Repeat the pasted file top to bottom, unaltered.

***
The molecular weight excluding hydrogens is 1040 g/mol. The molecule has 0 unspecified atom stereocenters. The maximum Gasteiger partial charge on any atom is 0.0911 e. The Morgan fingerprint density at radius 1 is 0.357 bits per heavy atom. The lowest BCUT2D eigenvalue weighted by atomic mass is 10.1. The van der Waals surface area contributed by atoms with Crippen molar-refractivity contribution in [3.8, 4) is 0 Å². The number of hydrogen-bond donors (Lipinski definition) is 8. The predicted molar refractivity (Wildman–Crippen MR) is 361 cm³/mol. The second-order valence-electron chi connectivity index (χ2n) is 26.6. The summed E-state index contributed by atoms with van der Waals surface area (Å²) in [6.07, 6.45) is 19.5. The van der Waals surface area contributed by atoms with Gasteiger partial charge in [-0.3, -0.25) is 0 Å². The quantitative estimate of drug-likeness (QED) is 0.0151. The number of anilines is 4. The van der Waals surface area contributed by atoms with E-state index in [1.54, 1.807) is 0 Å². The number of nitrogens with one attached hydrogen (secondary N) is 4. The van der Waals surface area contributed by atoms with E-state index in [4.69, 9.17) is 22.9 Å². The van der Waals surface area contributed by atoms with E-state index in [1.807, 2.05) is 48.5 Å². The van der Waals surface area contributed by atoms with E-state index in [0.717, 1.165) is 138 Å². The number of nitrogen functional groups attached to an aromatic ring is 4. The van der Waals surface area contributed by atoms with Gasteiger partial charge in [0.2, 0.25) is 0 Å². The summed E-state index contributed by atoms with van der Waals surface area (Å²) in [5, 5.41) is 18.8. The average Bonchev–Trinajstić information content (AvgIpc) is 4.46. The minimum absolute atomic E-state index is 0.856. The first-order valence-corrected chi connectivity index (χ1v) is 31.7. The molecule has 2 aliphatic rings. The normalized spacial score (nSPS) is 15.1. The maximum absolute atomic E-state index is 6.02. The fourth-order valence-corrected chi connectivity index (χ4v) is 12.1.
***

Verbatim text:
The molecular weight excluding hydrogens is 1040 g/mol. The molecule has 0 unspecified atom stereocenters. The maximum Gasteiger partial charge on any atom is 0.0911 e. The Morgan fingerprint density at radius 1 is 0.357 bits per heavy atom. The lowest BCUT2D eigenvalue weighted by atomic mass is 10.1. The van der Waals surface area contributed by atoms with Crippen molar-refractivity contribution in [3.8, 4) is 0 Å². The number of hydrogen-bond donors (Lipinski definition) is 8. The predicted molar refractivity (Wildman–Crippen MR) is 361 cm³/mol. The second-order valence-electron chi connectivity index (χ2n) is 26.6. The summed E-state index contributed by atoms with van der Waals surface area (Å²) in [6.07, 6.45) is 19.5. The van der Waals surface area contributed by atoms with Gasteiger partial charge in [-0.3, -0.25) is 0 Å². The quantitative estimate of drug-likeness (QED) is 0.0151. The number of anilines is 4. The van der Waals surface area contributed by atoms with E-state index in [1.54, 1.807) is 0 Å². The number of nitrogens with one attached hydrogen (secondary N) is 4. The van der Waals surface area contributed by atoms with E-state index in [4.69, 9.17) is 22.9 Å². The van der Waals surface area contributed by atoms with E-state index in [1.807, 2.05) is 48.5 Å². The van der Waals surface area contributed by atoms with E-state index in [0.717, 1.165) is 138 Å². The number of nitrogen functional groups attached to an aromatic ring is 4. The van der Waals surface area contributed by atoms with Gasteiger partial charge in [0.2, 0.25) is 0 Å². The summed E-state index contributed by atoms with van der Waals surface area (Å²) in [5, 5.41) is 18.8. The average Bonchev–Trinajstić information content (AvgIpc) is 4.46. The minimum absolute atomic E-state index is 0.856. The first-order valence-corrected chi connectivity index (χ1v) is 31.7. The molecule has 2 aliphatic rings. The normalized spacial score (nSPS) is 15.1. The maximum absolute atomic E-state index is 6.02. The fourth-order valence-corrected chi connectivity index (χ4v) is 12.1.